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congratulations for or on

English translation: congratulations on

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GLOSSARY ENTRY (DERIVED FROM QUESTION BELOW)
English term or phrase:congratulations for or on
English translation:congratulations on
Entered by: patsyarmando
Options:
- Contribute to this entry
- Include in personal glossary

18:14 Apr 17, 2011
English to English translations [PRO]
General / Conversation / Greetings / Letters
English term or phrase: congratulations for or on
I´d like to know if it´s correct to say congratulations for being promoted or you can only use congratulations on? Which is the difference in use?I always thought you could only use on but I came across some e-cards that use "Congrats for your new car!"
patsyarmando
Local time: 15:07
congratulations on
Explanation:
"Congrats for your new car" sounds like it is a message of congratulations to be conveyed to the car, rather directly congratulating its owner. I don't have any objections to shortening "congratulations" to "congrats" in an informal email message and it is not unusual to use the shortened form in informal speech. In British English it is definitely "on" and not "for" because it is an expression of pleasure on the occasion of an achievement or event. Contrast it with the expression "I am pleased for you" or even "I am delighted for you", which both seem to be saying the same thing but mean that the event or accomplishment doesn't give me pleasure in itself, but I know it is good for you so I am pleased/delighted for your sake.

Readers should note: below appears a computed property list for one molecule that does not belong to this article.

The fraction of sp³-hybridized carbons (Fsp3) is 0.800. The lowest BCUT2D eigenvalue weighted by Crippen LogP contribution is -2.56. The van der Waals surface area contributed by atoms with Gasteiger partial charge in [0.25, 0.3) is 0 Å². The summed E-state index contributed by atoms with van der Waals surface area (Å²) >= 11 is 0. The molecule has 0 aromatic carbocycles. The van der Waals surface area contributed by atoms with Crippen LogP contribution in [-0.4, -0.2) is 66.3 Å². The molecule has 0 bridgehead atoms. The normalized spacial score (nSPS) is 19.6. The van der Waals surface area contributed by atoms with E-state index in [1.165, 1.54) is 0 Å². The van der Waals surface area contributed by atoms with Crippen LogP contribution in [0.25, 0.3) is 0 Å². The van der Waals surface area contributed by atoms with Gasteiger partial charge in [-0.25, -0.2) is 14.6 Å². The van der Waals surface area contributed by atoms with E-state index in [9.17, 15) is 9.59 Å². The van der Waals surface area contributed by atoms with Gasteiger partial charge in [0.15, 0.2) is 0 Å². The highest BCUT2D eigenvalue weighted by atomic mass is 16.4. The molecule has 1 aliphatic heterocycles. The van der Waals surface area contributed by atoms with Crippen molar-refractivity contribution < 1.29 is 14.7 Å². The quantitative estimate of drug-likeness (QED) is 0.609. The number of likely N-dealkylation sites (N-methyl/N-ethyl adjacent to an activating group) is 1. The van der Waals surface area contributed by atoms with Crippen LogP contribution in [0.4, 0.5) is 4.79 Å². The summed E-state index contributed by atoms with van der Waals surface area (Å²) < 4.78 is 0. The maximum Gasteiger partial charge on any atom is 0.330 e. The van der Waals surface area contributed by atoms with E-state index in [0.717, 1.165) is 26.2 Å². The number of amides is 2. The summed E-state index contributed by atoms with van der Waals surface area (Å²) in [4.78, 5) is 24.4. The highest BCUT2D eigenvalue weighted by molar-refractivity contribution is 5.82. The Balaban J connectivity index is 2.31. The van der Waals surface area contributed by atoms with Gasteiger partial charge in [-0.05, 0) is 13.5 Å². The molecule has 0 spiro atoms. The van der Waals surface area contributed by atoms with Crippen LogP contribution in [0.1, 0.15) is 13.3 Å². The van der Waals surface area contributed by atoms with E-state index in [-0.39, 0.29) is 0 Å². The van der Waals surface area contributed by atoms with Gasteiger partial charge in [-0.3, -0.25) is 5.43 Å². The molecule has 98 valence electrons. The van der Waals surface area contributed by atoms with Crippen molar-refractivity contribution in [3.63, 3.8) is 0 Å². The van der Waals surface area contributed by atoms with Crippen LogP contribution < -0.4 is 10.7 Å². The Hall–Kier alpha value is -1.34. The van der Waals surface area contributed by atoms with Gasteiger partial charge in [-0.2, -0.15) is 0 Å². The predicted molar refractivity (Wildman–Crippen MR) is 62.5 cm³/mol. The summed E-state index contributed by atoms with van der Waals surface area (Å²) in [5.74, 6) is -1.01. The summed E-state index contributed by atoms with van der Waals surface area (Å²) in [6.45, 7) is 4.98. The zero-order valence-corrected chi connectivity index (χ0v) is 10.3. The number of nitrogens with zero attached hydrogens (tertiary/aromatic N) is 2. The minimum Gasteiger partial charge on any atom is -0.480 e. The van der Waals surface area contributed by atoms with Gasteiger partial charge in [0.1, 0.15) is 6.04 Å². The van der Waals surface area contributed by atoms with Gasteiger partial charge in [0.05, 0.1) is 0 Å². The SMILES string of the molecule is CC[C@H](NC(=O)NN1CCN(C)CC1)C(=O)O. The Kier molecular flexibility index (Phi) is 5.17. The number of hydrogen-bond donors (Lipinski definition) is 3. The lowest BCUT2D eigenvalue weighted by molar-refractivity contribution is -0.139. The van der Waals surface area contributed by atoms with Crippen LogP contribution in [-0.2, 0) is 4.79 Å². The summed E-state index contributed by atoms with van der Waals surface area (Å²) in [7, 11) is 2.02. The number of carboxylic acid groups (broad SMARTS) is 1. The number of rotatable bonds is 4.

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Note added at 14 hrs (2011-04-18 08:49:24 GMT)
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Oops, just noticed that I omitted a "than" above; i.e. "rather than directly congratulating its owner ...".
Selected response from:

B D Finch
France
Local time: 20:07
Grading comment
I think this is the most suitable answer. Thanks a lot for your help!
4 KudoZ points were awarded for this answer



Summary of answers provided
4 +7congratulations on
B D Finch
4 +2congratulations on
Tony M
5 +1on + noun / for + verb
MedTrans&More


Discussion entries: 10





  

Answers


24 mins   confidence: Answerer confidence 5/5 peer agreement (net): +1
on + noun / for + verb


Explanation:
I would use on here, as a noun (new car) comes afterwards.


    Reference: http://oxforddictionaries.com/view/entry/m_en_gb0172160#m_en...
MedTrans&More
United Kingdom
Specializes in field
Native speaker of: Native in EnglishEnglish, Native in PortuguesePortuguese
PRO pts in category: 4

Peer comments on this answer (and responses from the answerer)
agree  Paul Lambert: I like that explanation.
5 mins

neutral  B D Finch: Your reference doesn't support your answer. In fact it shows the use of "for" as an option only when the verb "to congratulate" is used, not with the noun "congratulations". "Congratulations on winning", shows that your noun/verb rule doesn't work.
5 mins
  -> maybe you're right, but here, as we have a noun, it's 'on', as I had written previously

neutral  LaraBarnett: It is possible to say on + verb.
3 hrs